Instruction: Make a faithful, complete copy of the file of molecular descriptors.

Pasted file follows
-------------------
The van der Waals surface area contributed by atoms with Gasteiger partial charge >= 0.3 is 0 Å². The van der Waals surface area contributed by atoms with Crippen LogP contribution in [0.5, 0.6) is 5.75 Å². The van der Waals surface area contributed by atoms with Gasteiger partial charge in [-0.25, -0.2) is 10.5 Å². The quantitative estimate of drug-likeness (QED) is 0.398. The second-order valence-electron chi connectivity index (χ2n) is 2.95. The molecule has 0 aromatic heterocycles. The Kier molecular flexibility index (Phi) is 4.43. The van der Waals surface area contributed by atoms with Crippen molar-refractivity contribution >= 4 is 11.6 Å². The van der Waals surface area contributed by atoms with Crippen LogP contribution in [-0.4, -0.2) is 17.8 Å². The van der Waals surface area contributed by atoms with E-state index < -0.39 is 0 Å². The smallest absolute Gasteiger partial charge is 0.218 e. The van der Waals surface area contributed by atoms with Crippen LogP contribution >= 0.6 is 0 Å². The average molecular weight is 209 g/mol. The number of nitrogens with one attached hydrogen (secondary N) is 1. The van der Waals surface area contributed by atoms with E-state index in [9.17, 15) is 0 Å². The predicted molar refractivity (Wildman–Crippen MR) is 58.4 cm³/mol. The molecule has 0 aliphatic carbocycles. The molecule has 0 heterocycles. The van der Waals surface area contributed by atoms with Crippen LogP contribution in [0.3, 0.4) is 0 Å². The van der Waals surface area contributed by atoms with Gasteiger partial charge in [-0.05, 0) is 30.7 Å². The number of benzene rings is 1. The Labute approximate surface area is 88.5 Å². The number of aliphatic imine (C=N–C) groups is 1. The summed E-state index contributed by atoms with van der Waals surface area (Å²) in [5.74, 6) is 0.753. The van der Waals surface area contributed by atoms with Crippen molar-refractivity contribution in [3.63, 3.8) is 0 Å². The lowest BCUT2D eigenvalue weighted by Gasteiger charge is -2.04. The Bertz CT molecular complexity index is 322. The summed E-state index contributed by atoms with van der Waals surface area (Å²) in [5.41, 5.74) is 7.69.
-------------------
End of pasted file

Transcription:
The van der Waals surface area contributed by atoms with Gasteiger partial charge >= 0.3 is 0 Å². The van der Waals surface area contributed by atoms with Crippen LogP contribution in [0.5, 0.6) is 5.75 Å². The van der Waals surface area contributed by atoms with Gasteiger partial charge in [-0.25, -0.2) is 10.5 Å². The quantitative estimate of drug-likeness (QED) is 0.398. The second-order valence-electron chi connectivity index (χ2n) is 2.95. The molecule has 0 aromatic heterocycles. The Kier molecular flexibility index (Phi) is 4.43. The van der Waals surface area contributed by atoms with Crippen molar-refractivity contribution >= 4 is 11.6 Å². The van der Waals surface area contributed by atoms with Crippen LogP contribution in [-0.4, -0.2) is 17.8 Å². The van der Waals surface area contributed by atoms with E-state index < -0.39 is 0 Å². The smallest absolute Gasteiger partial charge is 0.218 e. The van der Waals surface area contributed by atoms with Crippen LogP contribution >= 0.6 is 0 Å². The average molecular weight is 209 g/mol. The number of nitrogens with one attached hydrogen (secondary N) is 1. The van der Waals surface area contributed by atoms with E-state index in [9.17, 15) is 0 Å². The predicted molar refractivity (Wildman–Crippen MR) is 58.4 cm³/mol. The molecule has 0 aliphatic carbocycles. The molecule has 0 heterocycles. The van der Waals surface area contributed by atoms with Crippen LogP contribution in [0.3, 0.4) is 0 Å². The van der Waals surface area contributed by atoms with Gasteiger partial charge in [-0.05, 0) is 30.7 Å². The number of benzene rings is 1. The Labute approximate surface area is 88.5 Å². The number of aliphatic imine (C=N–C) groups is 1. The summed E-state index contributed by atoms with van der Waals surface area (Å²) in [5.74, 6) is 0.753. The van der Waals surface area contributed by atoms with Crippen molar-refractivity contribution in [3.63, 3.8) is 0 Å². The lowest BCUT2D eigenvalue weighted by Gasteiger charge is -2.04. The Bertz CT molecular complexity index is 322. The summed E-state index contributed by atoms with van der Waals surface area (Å²) in [5.41, 5.74) is 7.69.